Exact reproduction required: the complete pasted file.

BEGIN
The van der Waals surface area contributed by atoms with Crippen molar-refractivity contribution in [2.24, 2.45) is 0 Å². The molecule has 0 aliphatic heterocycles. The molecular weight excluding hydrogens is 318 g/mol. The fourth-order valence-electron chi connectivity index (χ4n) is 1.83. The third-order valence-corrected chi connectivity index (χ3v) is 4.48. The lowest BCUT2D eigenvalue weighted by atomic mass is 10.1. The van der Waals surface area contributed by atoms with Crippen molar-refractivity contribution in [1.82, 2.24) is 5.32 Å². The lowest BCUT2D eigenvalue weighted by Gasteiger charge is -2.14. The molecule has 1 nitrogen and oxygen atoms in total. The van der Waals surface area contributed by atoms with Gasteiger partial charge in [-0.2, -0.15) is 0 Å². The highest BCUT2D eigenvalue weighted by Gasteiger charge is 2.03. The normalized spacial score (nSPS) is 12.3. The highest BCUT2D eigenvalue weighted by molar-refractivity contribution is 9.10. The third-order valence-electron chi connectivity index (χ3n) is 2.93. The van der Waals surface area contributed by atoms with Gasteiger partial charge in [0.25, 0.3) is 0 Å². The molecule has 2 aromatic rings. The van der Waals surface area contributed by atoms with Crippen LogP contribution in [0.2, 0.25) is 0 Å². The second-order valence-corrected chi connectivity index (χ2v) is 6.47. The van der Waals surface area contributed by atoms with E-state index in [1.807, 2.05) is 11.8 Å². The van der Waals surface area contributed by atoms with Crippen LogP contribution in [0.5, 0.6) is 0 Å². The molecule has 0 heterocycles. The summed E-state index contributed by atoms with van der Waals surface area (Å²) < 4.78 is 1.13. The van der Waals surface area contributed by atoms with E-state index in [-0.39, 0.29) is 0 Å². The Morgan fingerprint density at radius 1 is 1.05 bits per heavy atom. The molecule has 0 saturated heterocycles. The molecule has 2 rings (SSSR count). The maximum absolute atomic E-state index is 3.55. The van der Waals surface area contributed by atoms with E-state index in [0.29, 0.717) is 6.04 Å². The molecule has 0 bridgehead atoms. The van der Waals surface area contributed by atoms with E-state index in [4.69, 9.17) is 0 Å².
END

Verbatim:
The van der Waals surface area contributed by atoms with Crippen molar-refractivity contribution in [2.24, 2.45) is 0 Å². The molecule has 0 aliphatic heterocycles. The molecular weight excluding hydrogens is 318 g/mol. The fourth-order valence-electron chi connectivity index (χ4n) is 1.83. The third-order valence-corrected chi connectivity index (χ3v) is 4.48. The lowest BCUT2D eigenvalue weighted by atomic mass is 10.1. The van der Waals surface area contributed by atoms with Crippen molar-refractivity contribution in [1.82, 2.24) is 5.32 Å². The lowest BCUT2D eigenvalue weighted by Gasteiger charge is -2.14. The molecule has 1 nitrogen and oxygen atoms in total. The van der Waals surface area contributed by atoms with Gasteiger partial charge in [-0.2, -0.15) is 0 Å². The highest BCUT2D eigenvalue weighted by Gasteiger charge is 2.03. The normalized spacial score (nSPS) is 12.3. The highest BCUT2D eigenvalue weighted by molar-refractivity contribution is 9.10. The third-order valence-electron chi connectivity index (χ3n) is 2.93. The van der Waals surface area contributed by atoms with Gasteiger partial charge in [0.25, 0.3) is 0 Å². The molecule has 2 aromatic rings. The van der Waals surface area contributed by atoms with Crippen LogP contribution in [0.2, 0.25) is 0 Å². The second-order valence-corrected chi connectivity index (χ2v) is 6.47. The van der Waals surface area contributed by atoms with E-state index in [1.807, 2.05) is 11.8 Å². The van der Waals surface area contributed by atoms with Crippen LogP contribution in [0.5, 0.6) is 0 Å². The molecule has 0 heterocycles. The summed E-state index contributed by atoms with van der Waals surface area (Å²) < 4.78 is 1.13. The van der Waals surface area contributed by atoms with E-state index in [-0.39, 0.29) is 0 Å². The Morgan fingerprint density at radius 1 is 1.05 bits per heavy atom. The molecule has 0 saturated heterocycles. The molecule has 2 rings (SSSR count). The maximum absolute atomic E-state index is 3.55. The van der Waals surface area contributed by atoms with E-state index in [0.29, 0.717) is 6.04 Å². The molecule has 0 bridgehead atoms. The van der Waals surface area contributed by atoms with E-state index in [4.69, 9.17) is 0 Å².